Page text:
2000-10-03 - 6:45 p.m.
I'm about to go cook up a pot of colcannon (potatoes mashed with cabbage and onions -- much tastier than it sounds, and isn't it a pretty name?), which means it's time to put some Irish music on the boom box:
"Red is the rose in yonder garden grows
Until I listened to Connie Dover's rendition of "Red Is the Rose" on John Whelan's Flirting with the Edge, I had never really realized what a heartbreaking song "Loch Lomond" actually is. After all, when you really think about it, it's hard to get much bleaker than "Me and my true love will never meet again"--but it's hard for those words to pierce through smiling Lawrence-Welkian blandness or upbeat children's-record march-around-the-room-ness, which is how I remember hearing the song performed in the past.
The lyrics of "Red Is the Rose" are actually more cheerful than those of "Loch Lomond," excepting the last verse. When Connie Dover sings them, however, her voice vibrates with unsuppressed yearning. The song slowly builds from her unadorned, haunted voice at its opening to a full ensemble of accordion, synths, drums and backing vocals echoing the lover's doomed call:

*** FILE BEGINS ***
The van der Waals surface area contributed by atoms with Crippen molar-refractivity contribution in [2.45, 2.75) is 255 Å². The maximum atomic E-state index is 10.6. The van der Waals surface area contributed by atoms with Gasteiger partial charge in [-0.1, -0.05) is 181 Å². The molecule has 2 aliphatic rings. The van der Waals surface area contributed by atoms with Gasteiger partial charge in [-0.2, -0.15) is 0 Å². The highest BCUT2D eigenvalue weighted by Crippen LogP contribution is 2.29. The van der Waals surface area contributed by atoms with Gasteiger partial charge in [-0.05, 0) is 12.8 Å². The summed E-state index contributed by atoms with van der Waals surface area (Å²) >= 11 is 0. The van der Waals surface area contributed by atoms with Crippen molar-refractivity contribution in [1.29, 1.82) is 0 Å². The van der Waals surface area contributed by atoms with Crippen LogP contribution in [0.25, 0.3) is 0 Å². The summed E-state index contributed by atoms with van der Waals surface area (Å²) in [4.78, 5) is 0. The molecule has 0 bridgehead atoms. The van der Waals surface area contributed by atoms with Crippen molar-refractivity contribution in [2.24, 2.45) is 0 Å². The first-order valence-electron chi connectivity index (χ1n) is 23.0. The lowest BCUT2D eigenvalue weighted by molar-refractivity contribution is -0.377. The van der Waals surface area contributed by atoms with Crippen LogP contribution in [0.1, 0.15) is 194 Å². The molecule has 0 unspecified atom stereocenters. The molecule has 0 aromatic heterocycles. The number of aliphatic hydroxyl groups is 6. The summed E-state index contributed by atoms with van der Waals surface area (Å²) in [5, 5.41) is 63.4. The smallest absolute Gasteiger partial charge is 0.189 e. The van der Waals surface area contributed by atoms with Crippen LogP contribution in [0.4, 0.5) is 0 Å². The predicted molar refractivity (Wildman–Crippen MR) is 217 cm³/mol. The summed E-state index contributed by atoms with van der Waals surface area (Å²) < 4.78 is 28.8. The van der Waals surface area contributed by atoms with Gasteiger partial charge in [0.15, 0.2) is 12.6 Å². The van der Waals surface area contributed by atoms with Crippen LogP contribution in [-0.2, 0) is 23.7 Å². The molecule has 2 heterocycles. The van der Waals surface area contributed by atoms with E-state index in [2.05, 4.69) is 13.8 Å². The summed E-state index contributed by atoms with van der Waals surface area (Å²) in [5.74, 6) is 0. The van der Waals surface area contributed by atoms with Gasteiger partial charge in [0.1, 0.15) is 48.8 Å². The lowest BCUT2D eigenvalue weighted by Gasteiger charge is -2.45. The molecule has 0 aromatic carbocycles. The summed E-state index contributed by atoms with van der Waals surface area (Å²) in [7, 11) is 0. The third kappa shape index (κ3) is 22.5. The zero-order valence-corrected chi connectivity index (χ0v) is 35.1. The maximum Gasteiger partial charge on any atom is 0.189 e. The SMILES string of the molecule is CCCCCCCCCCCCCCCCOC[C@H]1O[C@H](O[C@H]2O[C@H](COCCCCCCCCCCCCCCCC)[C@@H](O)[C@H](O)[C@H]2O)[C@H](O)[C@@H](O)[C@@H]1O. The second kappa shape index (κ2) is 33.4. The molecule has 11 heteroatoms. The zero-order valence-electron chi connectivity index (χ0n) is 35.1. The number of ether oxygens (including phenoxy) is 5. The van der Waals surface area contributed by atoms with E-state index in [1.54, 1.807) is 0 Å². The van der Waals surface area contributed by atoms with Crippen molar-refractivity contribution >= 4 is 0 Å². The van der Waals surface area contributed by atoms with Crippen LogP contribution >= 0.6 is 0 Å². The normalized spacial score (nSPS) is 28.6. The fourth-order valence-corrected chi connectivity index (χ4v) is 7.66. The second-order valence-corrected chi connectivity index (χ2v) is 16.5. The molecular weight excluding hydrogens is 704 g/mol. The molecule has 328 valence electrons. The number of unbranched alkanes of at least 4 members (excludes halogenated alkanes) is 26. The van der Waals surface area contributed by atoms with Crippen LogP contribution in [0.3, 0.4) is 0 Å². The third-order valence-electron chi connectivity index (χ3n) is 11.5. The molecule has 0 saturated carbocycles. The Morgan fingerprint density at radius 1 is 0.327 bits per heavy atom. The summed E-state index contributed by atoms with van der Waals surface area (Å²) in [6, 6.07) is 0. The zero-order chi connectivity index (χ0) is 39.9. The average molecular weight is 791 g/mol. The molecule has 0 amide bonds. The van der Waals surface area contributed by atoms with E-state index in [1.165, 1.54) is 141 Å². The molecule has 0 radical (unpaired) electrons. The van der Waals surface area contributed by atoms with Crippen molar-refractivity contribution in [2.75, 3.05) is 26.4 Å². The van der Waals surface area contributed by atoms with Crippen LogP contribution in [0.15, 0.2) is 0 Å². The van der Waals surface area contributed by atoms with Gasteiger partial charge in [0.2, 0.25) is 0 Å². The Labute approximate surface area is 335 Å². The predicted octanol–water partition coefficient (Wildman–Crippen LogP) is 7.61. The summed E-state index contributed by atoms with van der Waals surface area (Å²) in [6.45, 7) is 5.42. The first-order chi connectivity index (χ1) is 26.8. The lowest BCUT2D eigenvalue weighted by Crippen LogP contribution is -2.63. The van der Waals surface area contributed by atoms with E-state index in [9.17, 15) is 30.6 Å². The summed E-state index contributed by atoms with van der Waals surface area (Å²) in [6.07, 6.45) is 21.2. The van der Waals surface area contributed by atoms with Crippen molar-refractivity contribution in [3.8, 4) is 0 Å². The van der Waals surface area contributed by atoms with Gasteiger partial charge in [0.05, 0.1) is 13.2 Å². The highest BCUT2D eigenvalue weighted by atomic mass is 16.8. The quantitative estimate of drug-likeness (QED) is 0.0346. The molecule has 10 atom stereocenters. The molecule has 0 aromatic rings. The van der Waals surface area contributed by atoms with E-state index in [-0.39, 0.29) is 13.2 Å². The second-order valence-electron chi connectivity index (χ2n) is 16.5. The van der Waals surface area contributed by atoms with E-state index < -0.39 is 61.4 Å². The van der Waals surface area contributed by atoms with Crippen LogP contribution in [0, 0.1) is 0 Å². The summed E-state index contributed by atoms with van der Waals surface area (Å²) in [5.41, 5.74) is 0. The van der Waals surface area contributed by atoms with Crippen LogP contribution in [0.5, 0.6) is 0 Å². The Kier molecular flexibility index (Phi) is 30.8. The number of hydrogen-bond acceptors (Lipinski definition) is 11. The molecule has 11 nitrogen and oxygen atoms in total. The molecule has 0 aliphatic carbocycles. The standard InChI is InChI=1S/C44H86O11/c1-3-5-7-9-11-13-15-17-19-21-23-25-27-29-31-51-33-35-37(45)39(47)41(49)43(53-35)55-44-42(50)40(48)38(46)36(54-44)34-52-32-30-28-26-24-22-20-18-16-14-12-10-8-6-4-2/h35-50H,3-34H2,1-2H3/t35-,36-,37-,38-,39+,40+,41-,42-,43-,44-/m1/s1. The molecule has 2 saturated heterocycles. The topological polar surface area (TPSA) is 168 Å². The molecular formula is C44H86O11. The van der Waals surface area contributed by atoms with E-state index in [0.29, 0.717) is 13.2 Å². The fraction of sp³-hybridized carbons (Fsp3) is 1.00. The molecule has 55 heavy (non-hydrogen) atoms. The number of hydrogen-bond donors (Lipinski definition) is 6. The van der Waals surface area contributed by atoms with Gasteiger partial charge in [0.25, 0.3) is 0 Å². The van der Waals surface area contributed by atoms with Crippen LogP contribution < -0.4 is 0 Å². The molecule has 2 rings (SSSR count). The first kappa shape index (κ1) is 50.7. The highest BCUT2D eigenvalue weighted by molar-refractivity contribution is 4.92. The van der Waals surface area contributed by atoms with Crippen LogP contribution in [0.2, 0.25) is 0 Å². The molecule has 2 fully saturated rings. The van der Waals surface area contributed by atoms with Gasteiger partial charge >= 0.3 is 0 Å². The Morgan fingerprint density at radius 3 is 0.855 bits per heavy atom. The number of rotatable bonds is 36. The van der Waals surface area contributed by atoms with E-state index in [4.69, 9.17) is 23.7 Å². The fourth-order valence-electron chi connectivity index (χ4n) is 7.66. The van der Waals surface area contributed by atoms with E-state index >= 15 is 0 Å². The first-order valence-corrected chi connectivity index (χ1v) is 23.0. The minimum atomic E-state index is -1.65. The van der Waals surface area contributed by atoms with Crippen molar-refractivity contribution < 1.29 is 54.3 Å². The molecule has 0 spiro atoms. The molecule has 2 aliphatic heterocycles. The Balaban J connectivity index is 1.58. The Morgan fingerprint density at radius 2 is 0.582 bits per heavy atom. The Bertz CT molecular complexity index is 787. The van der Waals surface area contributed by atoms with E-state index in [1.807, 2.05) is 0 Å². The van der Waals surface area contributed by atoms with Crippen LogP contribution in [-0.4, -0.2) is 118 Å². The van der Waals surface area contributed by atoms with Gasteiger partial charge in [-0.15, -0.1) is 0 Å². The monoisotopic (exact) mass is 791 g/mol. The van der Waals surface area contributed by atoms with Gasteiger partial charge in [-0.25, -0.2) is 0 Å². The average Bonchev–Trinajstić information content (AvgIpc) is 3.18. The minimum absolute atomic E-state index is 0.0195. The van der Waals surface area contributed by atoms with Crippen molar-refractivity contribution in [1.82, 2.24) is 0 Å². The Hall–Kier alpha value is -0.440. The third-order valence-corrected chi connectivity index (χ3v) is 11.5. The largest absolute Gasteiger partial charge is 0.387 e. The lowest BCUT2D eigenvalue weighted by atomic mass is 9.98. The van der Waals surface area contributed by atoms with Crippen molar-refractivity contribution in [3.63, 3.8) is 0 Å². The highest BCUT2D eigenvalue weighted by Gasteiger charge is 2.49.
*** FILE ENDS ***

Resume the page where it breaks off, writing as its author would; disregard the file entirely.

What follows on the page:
"Come over the hills, my own bonny lass
The other vocal on the CD is a rendition of "Dublin Lady" by Bernadette Peters (and the reason the CD interested me in the first place)--also a song about heartbreak, but very different in demeanor. I would call it an almost astringent arrangement -- one where the heartbreak is no less real, but musically, it's the effect of a punch in the gut (one that you see coming, but the impact nevertheless socks you) instead of a long wave of grief.
And when one isn't in the mood for heartbreak at all, there's the rest of the CD, split between Irish dance tunes and instrumental meditations. I've got "This Is Sirius/Falling for Charlotte" rocking away on my player at the moment, and the title polka always makes me want to go out and find someone to whirl me around a ceildh.
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